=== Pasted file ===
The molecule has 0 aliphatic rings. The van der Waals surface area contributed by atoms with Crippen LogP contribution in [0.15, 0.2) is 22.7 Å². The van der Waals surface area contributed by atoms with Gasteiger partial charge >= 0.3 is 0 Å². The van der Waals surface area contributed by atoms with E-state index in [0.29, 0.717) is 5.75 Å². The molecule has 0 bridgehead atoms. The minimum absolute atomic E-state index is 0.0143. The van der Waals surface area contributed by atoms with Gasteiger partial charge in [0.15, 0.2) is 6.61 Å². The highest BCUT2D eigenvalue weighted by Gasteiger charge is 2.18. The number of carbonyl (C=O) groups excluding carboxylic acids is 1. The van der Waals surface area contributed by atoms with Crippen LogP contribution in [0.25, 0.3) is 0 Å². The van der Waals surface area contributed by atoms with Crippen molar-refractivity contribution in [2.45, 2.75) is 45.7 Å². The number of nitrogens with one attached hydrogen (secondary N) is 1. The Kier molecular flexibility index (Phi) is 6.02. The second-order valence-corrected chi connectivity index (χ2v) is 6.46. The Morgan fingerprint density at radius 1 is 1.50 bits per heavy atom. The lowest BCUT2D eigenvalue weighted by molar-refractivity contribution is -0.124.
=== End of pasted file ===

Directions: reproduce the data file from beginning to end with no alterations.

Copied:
The molecule has 0 aliphatic rings. The van der Waals surface area contributed by atoms with Crippen LogP contribution in [0.15, 0.2) is 22.7 Å². The van der Waals surface area contributed by atoms with Gasteiger partial charge >= 0.3 is 0 Å². The van der Waals surface area contributed by atoms with E-state index in [0.29, 0.717) is 5.75 Å². The molecule has 0 bridgehead atoms. The minimum absolute atomic E-state index is 0.0143. The van der Waals surface area contributed by atoms with Gasteiger partial charge in [0.15, 0.2) is 6.61 Å². The highest BCUT2D eigenvalue weighted by Gasteiger charge is 2.18. The number of carbonyl (C=O) groups excluding carboxylic acids is 1. The van der Waals surface area contributed by atoms with Crippen LogP contribution in [0.25, 0.3) is 0 Å². The van der Waals surface area contributed by atoms with Crippen molar-refractivity contribution in [2.45, 2.75) is 45.7 Å². The number of nitrogens with one attached hydrogen (secondary N) is 1. The Kier molecular flexibility index (Phi) is 6.02. The second-order valence-corrected chi connectivity index (χ2v) is 6.46. The Morgan fingerprint density at radius 1 is 1.50 bits per heavy atom. The lowest BCUT2D eigenvalue weighted by molar-refractivity contribution is -0.124.